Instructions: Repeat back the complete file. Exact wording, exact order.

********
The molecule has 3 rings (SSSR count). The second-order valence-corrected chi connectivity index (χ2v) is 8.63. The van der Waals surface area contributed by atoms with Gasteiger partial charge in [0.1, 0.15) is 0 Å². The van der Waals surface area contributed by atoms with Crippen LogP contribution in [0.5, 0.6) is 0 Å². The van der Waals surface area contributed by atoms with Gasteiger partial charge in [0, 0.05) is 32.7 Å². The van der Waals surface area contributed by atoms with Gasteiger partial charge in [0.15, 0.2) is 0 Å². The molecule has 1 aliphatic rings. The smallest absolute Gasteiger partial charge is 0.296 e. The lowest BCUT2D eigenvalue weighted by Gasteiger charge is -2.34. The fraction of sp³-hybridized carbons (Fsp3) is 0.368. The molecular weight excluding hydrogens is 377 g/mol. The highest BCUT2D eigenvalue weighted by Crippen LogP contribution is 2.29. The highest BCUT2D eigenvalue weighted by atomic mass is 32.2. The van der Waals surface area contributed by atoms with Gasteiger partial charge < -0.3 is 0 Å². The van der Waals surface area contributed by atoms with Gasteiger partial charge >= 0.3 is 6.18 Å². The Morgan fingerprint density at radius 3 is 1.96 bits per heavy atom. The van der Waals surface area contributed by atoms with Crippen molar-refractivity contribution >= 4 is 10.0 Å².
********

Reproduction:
The molecule has 3 rings (SSSR count). The second-order valence-corrected chi connectivity index (χ2v) is 8.63. The van der Waals surface area contributed by atoms with Gasteiger partial charge in [0.1, 0.15) is 0 Å². The van der Waals surface area contributed by atoms with Crippen LogP contribution in [0.5, 0.6) is 0 Å². The van der Waals surface area contributed by atoms with Gasteiger partial charge in [0, 0.05) is 32.7 Å². The van der Waals surface area contributed by atoms with Gasteiger partial charge in [0.15, 0.2) is 0 Å². The molecule has 1 aliphatic rings. The smallest absolute Gasteiger partial charge is 0.296 e. The lowest BCUT2D eigenvalue weighted by Gasteiger charge is -2.34. The fraction of sp³-hybridized carbons (Fsp3) is 0.368. The molecular weight excluding hydrogens is 377 g/mol. The highest BCUT2D eigenvalue weighted by Crippen LogP contribution is 2.29. The highest BCUT2D eigenvalue weighted by atomic mass is 32.2. The van der Waals surface area contributed by atoms with Gasteiger partial charge < -0.3 is 0 Å². The van der Waals surface area contributed by atoms with Gasteiger partial charge >= 0.3 is 6.18 Å². The Morgan fingerprint density at radius 3 is 1.96 bits per heavy atom. The van der Waals surface area contributed by atoms with Crippen molar-refractivity contribution >= 4 is 10.0 Å².